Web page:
President elect Barack Obama most probably will announce the appointment of Robert Gates to be his Secretary of Defense. This decision will undoubtedly lead to complaints by many people who believed in electing Obama they were sending a message the current leaders of our Iraq-Afghanistan policy had to be replaced. However, there is some logic in the decision to retain a moderate Republican in office given that he has moved sharply away from previous behaviors by Donald Rumsfeld. Gates has made clear he is open to discussions with a variety of leaders in the Middle East and understands the fighting in Iraq and Afghanistan can not be won solely by reliance on military action.
The key point in selecting Gates must be the acceptance by the secretary of defense that he now serves the Obama administration and must be in accord with its goals. If he can work in this manner, his retention adds a sense of continuity in what is going right as well as a recognition there must be change in the coming months. The first point will be whether or not US troops begin withdrawing next year and continue that process in the following year. The goal must be 2011 for the majority of soldiers being out of Iraq.
Posted in 2008 Elections, Barack Obama, Democrats, George Bush, Human Rights, Military, Multicultural, Peace, Politics, Republicans, United States, US Foreign Policy, War, World News
Tagged Afghanistan, Gates, Iraq, Obama
Secretary of Defense Robert Gates continued blaming Russia as the culprit in recent events in Georgia while conveniently ignoring the role played by Bush actions which helped to precipitate the violence. He accused Russia of “mauling and menacing small democracies” but did acknowledge contemporary Russia was not the same threat to world peace as the former Soviet Union. He also warned Russian leaders they may have achieved a Pyrrhic victory which will cost their nation in the long run. In his view, Medvedev and Putin were trying to “recapture past glory along with past territory” but it will be a costly venture into returning to olden days and tactics. “In reality, Russia’s policies are born of a grievance-based desire to dominate its near abroad, not an ideology based effort to dominate the globe.”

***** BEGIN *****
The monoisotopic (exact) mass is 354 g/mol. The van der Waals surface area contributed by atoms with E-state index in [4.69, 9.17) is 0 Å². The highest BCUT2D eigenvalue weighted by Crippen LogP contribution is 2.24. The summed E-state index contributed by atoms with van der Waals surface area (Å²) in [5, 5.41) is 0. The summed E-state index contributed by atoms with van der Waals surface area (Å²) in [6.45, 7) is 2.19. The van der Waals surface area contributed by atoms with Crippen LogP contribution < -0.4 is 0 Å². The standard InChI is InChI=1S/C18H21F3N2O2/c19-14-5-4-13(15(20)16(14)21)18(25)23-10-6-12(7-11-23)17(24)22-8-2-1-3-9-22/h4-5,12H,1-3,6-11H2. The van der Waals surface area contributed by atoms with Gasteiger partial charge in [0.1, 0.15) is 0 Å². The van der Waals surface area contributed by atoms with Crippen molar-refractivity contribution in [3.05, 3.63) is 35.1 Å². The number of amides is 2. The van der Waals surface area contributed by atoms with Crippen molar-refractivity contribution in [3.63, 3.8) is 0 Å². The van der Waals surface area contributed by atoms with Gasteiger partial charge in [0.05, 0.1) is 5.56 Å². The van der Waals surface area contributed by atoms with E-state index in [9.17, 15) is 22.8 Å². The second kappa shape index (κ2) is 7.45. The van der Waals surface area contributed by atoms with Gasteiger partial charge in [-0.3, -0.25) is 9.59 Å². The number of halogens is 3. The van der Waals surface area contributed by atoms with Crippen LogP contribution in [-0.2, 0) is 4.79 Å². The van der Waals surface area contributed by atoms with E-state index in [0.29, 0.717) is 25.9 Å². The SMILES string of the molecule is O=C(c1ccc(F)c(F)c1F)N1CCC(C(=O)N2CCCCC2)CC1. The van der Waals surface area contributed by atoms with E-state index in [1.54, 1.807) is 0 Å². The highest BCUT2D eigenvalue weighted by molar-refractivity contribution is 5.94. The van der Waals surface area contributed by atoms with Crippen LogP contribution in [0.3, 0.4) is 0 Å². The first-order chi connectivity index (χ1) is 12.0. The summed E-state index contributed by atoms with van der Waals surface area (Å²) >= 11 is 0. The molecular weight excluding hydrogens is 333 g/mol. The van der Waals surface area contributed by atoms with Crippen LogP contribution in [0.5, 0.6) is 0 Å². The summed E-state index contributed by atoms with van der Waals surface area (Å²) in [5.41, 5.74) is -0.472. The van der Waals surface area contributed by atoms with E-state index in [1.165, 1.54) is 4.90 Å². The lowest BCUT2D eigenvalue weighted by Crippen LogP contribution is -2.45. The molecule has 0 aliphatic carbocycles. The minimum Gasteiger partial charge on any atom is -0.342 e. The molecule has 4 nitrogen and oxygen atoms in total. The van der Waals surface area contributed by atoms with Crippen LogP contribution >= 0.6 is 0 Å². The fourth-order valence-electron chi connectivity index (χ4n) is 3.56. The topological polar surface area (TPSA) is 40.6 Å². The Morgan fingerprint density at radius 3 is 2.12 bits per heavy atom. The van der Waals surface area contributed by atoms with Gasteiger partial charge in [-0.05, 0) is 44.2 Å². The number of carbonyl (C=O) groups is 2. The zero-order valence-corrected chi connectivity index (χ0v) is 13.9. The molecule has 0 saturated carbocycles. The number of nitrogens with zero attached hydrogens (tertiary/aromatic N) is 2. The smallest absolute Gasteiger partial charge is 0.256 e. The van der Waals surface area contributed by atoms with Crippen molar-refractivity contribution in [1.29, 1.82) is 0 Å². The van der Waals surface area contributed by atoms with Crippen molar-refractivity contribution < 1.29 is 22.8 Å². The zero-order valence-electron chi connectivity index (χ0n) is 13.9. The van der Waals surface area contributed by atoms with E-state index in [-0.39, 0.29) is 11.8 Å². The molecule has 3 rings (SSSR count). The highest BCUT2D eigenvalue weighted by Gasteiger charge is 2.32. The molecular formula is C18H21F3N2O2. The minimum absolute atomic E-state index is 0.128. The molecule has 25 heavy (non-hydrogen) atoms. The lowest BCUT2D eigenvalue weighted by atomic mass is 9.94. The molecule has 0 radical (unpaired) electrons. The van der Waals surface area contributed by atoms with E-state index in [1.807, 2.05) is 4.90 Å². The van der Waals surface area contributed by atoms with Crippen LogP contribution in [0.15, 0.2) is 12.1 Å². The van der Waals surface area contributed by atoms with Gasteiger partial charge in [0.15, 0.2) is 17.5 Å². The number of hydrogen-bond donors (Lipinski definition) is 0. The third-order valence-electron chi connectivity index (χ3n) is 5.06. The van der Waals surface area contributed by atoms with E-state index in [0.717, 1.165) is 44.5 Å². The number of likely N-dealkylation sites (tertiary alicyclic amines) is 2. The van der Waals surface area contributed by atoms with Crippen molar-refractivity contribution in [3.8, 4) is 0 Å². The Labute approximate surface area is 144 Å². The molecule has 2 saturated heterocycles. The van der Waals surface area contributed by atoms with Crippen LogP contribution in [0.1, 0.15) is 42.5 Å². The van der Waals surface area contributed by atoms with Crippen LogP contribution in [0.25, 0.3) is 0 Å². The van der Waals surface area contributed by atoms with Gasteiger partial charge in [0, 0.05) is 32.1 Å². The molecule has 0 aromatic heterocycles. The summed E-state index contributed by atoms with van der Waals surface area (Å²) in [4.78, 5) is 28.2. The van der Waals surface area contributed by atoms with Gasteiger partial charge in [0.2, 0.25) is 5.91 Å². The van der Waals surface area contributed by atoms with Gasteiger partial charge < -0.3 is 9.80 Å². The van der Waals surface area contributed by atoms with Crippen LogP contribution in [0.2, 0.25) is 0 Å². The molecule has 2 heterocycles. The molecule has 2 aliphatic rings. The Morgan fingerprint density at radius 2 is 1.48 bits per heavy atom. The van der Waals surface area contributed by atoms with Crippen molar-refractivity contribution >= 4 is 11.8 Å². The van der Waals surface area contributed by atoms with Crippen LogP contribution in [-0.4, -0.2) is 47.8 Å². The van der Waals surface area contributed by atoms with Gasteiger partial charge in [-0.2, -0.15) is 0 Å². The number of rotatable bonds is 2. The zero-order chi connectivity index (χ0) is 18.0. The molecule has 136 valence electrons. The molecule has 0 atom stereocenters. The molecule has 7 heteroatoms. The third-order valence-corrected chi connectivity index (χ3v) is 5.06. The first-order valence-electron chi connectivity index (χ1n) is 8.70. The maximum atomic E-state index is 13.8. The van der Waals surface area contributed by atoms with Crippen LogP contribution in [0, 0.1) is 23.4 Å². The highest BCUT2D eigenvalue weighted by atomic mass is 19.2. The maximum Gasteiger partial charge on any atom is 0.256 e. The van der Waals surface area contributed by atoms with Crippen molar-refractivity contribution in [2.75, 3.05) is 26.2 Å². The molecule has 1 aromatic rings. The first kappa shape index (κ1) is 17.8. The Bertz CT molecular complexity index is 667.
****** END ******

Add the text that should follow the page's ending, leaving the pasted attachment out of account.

At no point did Gates acknowledge that Bush plans to construct missile bases on the border of Russia might have been interpreted as an act of aggression. At not point did the Republican leader admit it was Georgia’s rash actions which created the problem.
Posted in George Bush, Human Rights, Multicultural, Peace, Politics, Republicans, Russia, US Foreign Policy, War, World News
Tagged Gates, Georgia, Russia
Defense Secretary Robert Gates and Admiral Mike Mullen told Congress the pieces are all in place to gain victory in Iraq, but the prospect for Afghanistan is somewhat different. Admiral Mullen put it this way, “I am not convinced we’re winning in Afghanistan. I am convinced we can.” Gates assured Congress, “no matter what you think about the origins of the war in Iraq, we must get the end game there right. I believe we have now entered that end games.” Both men emphasized “we did not compromise one war for the other.” Their comments raise more questions than provide answers. How can Gates and Mullen ignore the reality that the war in Afghanistan in 2001 had the Taliban on the run and completely disorganized, but troops were withdrawn from that conflict to deal with the new war in Iraq. Of course, one war WAS compromised for the other!
Mullen admits the United States is not winning in Afghanistan, but offers no rationale as to why we should be able to gain victory. Of course, a fundamental problem is the use of the word “victory” in either place. What exactly constitutes “victory?” There were no militants in Iraq in 2003 and now there are thousands. There was no al-Qaeda presence in Algeria in 2003, but now, due to the war in Iraq, there is a new North Africa al-Qaeda.
Afghanistan is not Iraq, it is mountainous, a large narcotics trade which funds insurgents, political instability in neighboring Pakistan, and a serious division within the nation arising not merely from the Taliban, but from tribal chieftains and cliques. What would “victory” look like in Afghanistan?
Posted in 2008 Elections, Asia, Conservatives, Democrats, Human Rights, Liberals, Military, Muslims, Peace, Politics, Republicans, United States, US Foreign Policy, War, World News
Tagged Afghanistan, Gates, Iraq, Mullen